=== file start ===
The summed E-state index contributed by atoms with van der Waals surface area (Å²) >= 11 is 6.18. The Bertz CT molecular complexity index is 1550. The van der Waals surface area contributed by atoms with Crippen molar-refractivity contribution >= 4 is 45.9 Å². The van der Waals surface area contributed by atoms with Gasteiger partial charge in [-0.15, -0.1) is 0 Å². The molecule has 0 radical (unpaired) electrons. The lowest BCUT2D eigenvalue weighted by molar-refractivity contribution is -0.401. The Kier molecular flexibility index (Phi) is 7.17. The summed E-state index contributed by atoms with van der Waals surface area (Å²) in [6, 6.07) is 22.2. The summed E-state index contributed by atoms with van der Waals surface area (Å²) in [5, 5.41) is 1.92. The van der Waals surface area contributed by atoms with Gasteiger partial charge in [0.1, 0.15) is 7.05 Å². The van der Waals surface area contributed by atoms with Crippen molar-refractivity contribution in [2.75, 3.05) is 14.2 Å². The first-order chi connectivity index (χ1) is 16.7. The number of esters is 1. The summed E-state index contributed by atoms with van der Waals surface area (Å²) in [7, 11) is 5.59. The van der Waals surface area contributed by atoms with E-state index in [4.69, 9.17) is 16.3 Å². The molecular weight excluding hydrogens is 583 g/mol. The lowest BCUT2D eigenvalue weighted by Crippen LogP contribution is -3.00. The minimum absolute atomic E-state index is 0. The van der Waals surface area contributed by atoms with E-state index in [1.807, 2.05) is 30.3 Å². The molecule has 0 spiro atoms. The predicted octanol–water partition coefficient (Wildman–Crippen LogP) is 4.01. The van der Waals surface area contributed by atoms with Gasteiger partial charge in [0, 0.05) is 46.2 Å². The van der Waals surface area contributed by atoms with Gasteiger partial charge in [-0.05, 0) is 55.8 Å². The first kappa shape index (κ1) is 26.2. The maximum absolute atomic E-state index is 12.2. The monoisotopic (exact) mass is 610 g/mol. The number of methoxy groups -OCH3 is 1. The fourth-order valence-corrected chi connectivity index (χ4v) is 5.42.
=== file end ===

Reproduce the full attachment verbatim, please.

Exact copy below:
The summed E-state index contributed by atoms with van der Waals surface area (Å²) >= 11 is 6.18. The Bertz CT molecular complexity index is 1550. The van der Waals surface area contributed by atoms with Crippen molar-refractivity contribution >= 4 is 45.9 Å². The van der Waals surface area contributed by atoms with Gasteiger partial charge in [-0.15, -0.1) is 0 Å². The molecule has 0 radical (unpaired) electrons. The lowest BCUT2D eigenvalue weighted by molar-refractivity contribution is -0.401. The Kier molecular flexibility index (Phi) is 7.17. The summed E-state index contributed by atoms with van der Waals surface area (Å²) in [6, 6.07) is 22.2. The summed E-state index contributed by atoms with van der Waals surface area (Å²) in [5, 5.41) is 1.92. The van der Waals surface area contributed by atoms with Gasteiger partial charge in [0.1, 0.15) is 7.05 Å². The van der Waals surface area contributed by atoms with Crippen molar-refractivity contribution in [2.75, 3.05) is 14.2 Å². The first-order chi connectivity index (χ1) is 16.7. The number of esters is 1. The summed E-state index contributed by atoms with van der Waals surface area (Å²) in [7, 11) is 5.59. The van der Waals surface area contributed by atoms with E-state index in [4.69, 9.17) is 16.3 Å². The molecular weight excluding hydrogens is 583 g/mol. The lowest BCUT2D eigenvalue weighted by Crippen LogP contribution is -3.00. The minimum absolute atomic E-state index is 0. The van der Waals surface area contributed by atoms with E-state index in [1.807, 2.05) is 30.3 Å². The molecule has 0 spiro atoms. The predicted octanol–water partition coefficient (Wildman–Crippen LogP) is 4.01. The van der Waals surface area contributed by atoms with Gasteiger partial charge in [0, 0.05) is 46.2 Å². The van der Waals surface area contributed by atoms with Gasteiger partial charge in [-0.05, 0) is 55.8 Å². The first kappa shape index (κ1) is 26.2. The maximum absolute atomic E-state index is 12.2. The monoisotopic (exact) mass is 610 g/mol. The number of methoxy groups -OCH3 is 1. The fourth-order valence-corrected chi connectivity index (χ4v) is 5.42.